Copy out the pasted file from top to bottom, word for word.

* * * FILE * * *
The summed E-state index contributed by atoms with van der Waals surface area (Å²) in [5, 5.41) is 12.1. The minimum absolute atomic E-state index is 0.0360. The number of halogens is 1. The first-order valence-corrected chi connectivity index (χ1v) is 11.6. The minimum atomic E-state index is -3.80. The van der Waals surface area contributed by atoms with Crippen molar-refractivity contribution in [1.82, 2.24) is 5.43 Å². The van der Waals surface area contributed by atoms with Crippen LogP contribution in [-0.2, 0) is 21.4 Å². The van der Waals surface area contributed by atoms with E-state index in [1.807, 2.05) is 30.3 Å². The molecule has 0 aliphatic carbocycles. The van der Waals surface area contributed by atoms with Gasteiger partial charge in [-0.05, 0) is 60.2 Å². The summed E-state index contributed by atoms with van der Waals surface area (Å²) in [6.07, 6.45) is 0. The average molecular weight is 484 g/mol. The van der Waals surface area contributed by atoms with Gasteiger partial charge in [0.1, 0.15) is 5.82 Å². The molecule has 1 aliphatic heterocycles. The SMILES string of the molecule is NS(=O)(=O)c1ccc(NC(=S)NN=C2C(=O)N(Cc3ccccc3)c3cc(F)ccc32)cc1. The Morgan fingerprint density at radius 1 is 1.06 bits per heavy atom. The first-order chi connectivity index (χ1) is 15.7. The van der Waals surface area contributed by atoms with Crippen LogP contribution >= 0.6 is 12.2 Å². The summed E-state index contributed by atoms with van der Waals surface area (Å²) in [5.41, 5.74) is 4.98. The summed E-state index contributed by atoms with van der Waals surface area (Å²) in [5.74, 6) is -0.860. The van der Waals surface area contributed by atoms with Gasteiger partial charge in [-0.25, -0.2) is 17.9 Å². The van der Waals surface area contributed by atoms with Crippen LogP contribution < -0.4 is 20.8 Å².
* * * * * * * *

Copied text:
The summed E-state index contributed by atoms with van der Waals surface area (Å²) in [5, 5.41) is 12.1. The minimum absolute atomic E-state index is 0.0360. The number of halogens is 1. The first-order valence-corrected chi connectivity index (χ1v) is 11.6. The minimum atomic E-state index is -3.80. The van der Waals surface area contributed by atoms with Crippen molar-refractivity contribution in [1.82, 2.24) is 5.43 Å². The van der Waals surface area contributed by atoms with Crippen LogP contribution in [-0.2, 0) is 21.4 Å². The van der Waals surface area contributed by atoms with E-state index in [1.807, 2.05) is 30.3 Å². The molecule has 0 aliphatic carbocycles. The van der Waals surface area contributed by atoms with Gasteiger partial charge in [-0.05, 0) is 60.2 Å². The summed E-state index contributed by atoms with van der Waals surface area (Å²) in [6.07, 6.45) is 0. The average molecular weight is 484 g/mol. The van der Waals surface area contributed by atoms with Gasteiger partial charge in [0.1, 0.15) is 5.82 Å². The molecule has 1 aliphatic heterocycles. The SMILES string of the molecule is NS(=O)(=O)c1ccc(NC(=S)NN=C2C(=O)N(Cc3ccccc3)c3cc(F)ccc32)cc1. The Morgan fingerprint density at radius 1 is 1.06 bits per heavy atom. The first-order chi connectivity index (χ1) is 15.7. The van der Waals surface area contributed by atoms with Crippen LogP contribution >= 0.6 is 12.2 Å². The summed E-state index contributed by atoms with van der Waals surface area (Å²) in [5.41, 5.74) is 4.98. The summed E-state index contributed by atoms with van der Waals surface area (Å²) in [5.74, 6) is -0.860. The van der Waals surface area contributed by atoms with Gasteiger partial charge in [-0.25, -0.2) is 17.9 Å². The van der Waals surface area contributed by atoms with Crippen LogP contribution < -0.4 is 20.8 Å².